Current federal policy limits immigration-related arrests, interviews, searches, and surveillance at sensitive locations, which include schools. Federal law enforcement officers, including immigration officers, will only be permitted to enter DOE schools when absolutely required by law, and only after a school has consulted with DOE lawyers. If an ICE officer goes to a school for immigration enforcement purposes, the School Safety Agent will call the principal, who will meet the ICE officer at the safety desk. The principal will advise the officer that he/she must wait outside of the school building while the principal consults with DOE lawyers. The principal will also notify the parent or guardian after consulting with DOE lawyers. Generally speaking, federal law enforcement officers will only be permitted to enter when they have proper judicial warrants or in the very rare situation where certain types of emergencies exist and require urgent action.

What happens if a child is not picked up from school because the parent/guardian is arrested/deported? 

If a child is not picked up from school, schools will follow regular protocols and the principal or designee will call the names listed on the emergency contact information card. If the school cannot reach any of the contacts during a reasonable time period, most schools will contact their local police precinct, who will take appropriate follow up action, which may include a wellness visit at the child’s home. If still no one has been reached, the precinct will take the child into their care and continue to try to reach an emergency contact, or may contact the Administration for Children’s Service (ACS).

Is there something I can do to make sure my children are protected?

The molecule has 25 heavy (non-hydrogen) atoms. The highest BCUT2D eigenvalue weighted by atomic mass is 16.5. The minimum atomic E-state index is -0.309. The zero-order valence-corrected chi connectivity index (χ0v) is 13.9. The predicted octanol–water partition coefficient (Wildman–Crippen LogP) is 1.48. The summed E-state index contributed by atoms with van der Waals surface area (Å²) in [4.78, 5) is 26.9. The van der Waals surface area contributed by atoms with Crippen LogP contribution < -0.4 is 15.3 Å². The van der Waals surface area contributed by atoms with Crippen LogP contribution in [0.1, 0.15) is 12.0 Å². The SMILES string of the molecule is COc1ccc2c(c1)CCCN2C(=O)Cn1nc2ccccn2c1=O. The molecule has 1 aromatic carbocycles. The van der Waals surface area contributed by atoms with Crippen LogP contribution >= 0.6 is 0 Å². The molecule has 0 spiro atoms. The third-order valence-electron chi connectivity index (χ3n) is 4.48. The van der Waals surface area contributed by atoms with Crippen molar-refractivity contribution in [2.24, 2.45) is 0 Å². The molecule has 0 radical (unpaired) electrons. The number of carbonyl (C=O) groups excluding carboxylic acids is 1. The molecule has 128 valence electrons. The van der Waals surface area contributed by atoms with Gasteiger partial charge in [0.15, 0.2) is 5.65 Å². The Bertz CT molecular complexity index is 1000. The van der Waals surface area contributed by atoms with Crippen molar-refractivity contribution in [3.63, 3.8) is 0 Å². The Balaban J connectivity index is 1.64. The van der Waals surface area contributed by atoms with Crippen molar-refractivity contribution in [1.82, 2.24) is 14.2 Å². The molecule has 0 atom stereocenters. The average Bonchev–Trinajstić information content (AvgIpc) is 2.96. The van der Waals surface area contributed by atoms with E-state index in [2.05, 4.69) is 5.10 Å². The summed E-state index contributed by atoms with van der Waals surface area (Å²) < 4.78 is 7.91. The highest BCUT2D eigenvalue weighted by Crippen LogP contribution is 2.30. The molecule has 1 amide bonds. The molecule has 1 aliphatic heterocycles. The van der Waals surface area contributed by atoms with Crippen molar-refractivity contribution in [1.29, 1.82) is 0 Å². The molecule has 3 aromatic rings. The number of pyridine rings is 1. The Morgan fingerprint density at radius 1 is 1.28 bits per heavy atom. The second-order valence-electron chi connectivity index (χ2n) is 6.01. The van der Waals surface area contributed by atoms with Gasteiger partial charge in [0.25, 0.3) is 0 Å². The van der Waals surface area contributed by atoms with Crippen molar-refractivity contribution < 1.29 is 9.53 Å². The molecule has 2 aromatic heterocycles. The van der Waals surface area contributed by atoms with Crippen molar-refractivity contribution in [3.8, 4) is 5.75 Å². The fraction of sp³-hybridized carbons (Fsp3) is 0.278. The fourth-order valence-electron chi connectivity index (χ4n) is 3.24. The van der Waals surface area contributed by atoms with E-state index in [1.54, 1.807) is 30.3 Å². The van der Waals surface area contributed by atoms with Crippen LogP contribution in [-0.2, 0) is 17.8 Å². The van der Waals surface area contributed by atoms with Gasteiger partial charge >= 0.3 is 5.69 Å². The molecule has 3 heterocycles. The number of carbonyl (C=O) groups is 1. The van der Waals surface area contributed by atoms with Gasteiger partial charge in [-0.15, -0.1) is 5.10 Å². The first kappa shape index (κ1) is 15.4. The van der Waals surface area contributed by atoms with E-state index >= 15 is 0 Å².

Take the time to update the emergency contact information at your child’s school to add names and telephone numbers of adults (for example, family members, friends, babysitters, neighbors, or other school parents) who can pick up your child in your absence. Do this for your school, pre-k, childcare program and any after-school program your child participates in.

Where can I get legal help about immigration? 

Immigration law is complicated. You can find a trustworthy, qualified immigration attorney to help you with your immigration matters. Avoid immigration fraud: anyone who is not a lawyer may not provide legal help. A number of non-profit organizations offer high quality, free or low-cost legal screenings for immigrants in New York City, including through the ActionNYC program.

This free screening can connect you to a qualified immigration lawyer and can help you avoid fraud. Call 311 and say "immigration legal help."

What kinds of City services are available to me and my family?

Most City services are available to all New Yorkers, including undocumented immigrants, like going to school or using the health care system or other services. City employees will not ask immigration status unless it is necessary to do their jobs. They must keep immigration status confidential.

  • IDNYC – IDNYC is the City’s identification card for all New Yorkers. IDNYC does not collect immigration status information. Make an appointment at www.nyc.gov/idnyc.
  • Health care
    • Low-cost emergency and non-emergency health care is available to all at public hospitals and clinics and at other affordable clinics. Call 311 for more information.
    • NYC Well is a free, confidential connection to mental health care in more than 200 languages, any time of day. Call 1-888-NYC-Well, text WELL to 65173, or go to www.nyc.gov/nycwell.
  • Child care – Low-income families with children age 6 weeks through 12 years old can get free or low-cost child care. Call 311 for more information.
  • Emergency food and shelter – Locations across NYC provide free food to people in need. The Homebase program can help residents avoid entering the shelter system. Call 311 for more information.

What should I do if I feel like my child or I have been the victim of discrimination or harassment? 

New Yorkers have the right to be free from unlawful discrimination, retaliation, and harassment, in the workplace, housing and public places, including public schools. For more information or to report an incident, contact the Respect for All (RFA) liaison in a school, call 311, or call the NYC Commission on Human Rights hotline at 718-722-3131.

New York City Resources

NYC Mayor's Office of Immigrant Affairs  Everyone, including undocumented immigrants, can access most City services, such as going to school or using the healthcare system or other City services. 

NYC Department of Consumer Affairs - Consumer Protection Tips for Immigrants  The Department of Consumer Affairs (DCA) created these tips to educate immigrants about their rights and where to turn for help.